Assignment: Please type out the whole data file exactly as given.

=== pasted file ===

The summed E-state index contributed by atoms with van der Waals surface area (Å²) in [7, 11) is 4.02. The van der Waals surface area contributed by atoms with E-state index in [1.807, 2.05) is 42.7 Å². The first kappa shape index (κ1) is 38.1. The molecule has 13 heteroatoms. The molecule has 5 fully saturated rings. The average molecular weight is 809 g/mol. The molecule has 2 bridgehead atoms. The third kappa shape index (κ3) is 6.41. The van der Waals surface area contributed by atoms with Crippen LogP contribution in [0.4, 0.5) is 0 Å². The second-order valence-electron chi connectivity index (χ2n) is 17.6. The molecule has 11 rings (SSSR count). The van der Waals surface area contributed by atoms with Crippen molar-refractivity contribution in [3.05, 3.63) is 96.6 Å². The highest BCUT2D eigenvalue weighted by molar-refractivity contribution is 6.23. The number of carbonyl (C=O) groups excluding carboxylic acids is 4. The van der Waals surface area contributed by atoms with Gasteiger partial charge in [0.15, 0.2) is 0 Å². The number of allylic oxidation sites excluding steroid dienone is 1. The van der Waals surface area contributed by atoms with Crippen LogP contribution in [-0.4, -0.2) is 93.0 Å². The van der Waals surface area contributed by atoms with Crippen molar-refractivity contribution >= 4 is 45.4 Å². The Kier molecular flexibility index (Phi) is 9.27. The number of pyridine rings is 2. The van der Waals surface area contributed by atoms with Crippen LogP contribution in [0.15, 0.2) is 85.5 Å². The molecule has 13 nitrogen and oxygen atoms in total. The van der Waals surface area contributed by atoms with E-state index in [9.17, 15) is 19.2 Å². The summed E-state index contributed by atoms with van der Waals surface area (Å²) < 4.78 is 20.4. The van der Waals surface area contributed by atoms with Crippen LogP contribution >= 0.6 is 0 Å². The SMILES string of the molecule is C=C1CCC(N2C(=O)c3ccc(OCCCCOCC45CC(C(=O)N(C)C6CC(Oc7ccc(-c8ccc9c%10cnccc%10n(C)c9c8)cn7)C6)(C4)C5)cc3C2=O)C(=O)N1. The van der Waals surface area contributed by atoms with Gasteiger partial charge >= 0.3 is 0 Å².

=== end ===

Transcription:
The summed E-state index contributed by atoms with van der Waals surface area (Å²) in [7, 11) is 4.02. The van der Waals surface area contributed by atoms with E-state index in [1.807, 2.05) is 42.7 Å². The first kappa shape index (κ1) is 38.1. The molecule has 13 heteroatoms. The molecule has 5 fully saturated rings. The average molecular weight is 809 g/mol. The molecule has 2 bridgehead atoms. The third kappa shape index (κ3) is 6.41. The van der Waals surface area contributed by atoms with Crippen LogP contribution in [0.4, 0.5) is 0 Å². The second-order valence-electron chi connectivity index (χ2n) is 17.6. The molecule has 11 rings (SSSR count). The van der Waals surface area contributed by atoms with Crippen molar-refractivity contribution in [3.05, 3.63) is 96.6 Å². The highest BCUT2D eigenvalue weighted by molar-refractivity contribution is 6.23. The number of carbonyl (C=O) groups excluding carboxylic acids is 4. The van der Waals surface area contributed by atoms with Gasteiger partial charge in [0.15, 0.2) is 0 Å². The number of allylic oxidation sites excluding steroid dienone is 1. The van der Waals surface area contributed by atoms with Crippen LogP contribution in [-0.4, -0.2) is 93.0 Å². The van der Waals surface area contributed by atoms with Crippen molar-refractivity contribution >= 4 is 45.4 Å². The Kier molecular flexibility index (Phi) is 9.27. The number of pyridine rings is 2. The van der Waals surface area contributed by atoms with Crippen LogP contribution in [0.15, 0.2) is 85.5 Å². The molecule has 13 nitrogen and oxygen atoms in total. The van der Waals surface area contributed by atoms with E-state index in [9.17, 15) is 19.2 Å². The summed E-state index contributed by atoms with van der Waals surface area (Å²) < 4.78 is 20.4. The van der Waals surface area contributed by atoms with Crippen LogP contribution >= 0.6 is 0 Å². The SMILES string of the molecule is C=C1CCC(N2C(=O)c3ccc(OCCCCOCC45CC(C(=O)N(C)C6CC(Oc7ccc(-c8ccc9c%10cnccc%10n(C)c9c8)cn7)C6)(C4)C5)cc3C2=O)C(=O)N1. The van der Waals surface area contributed by atoms with Gasteiger partial charge >= 0.3 is 0 Å².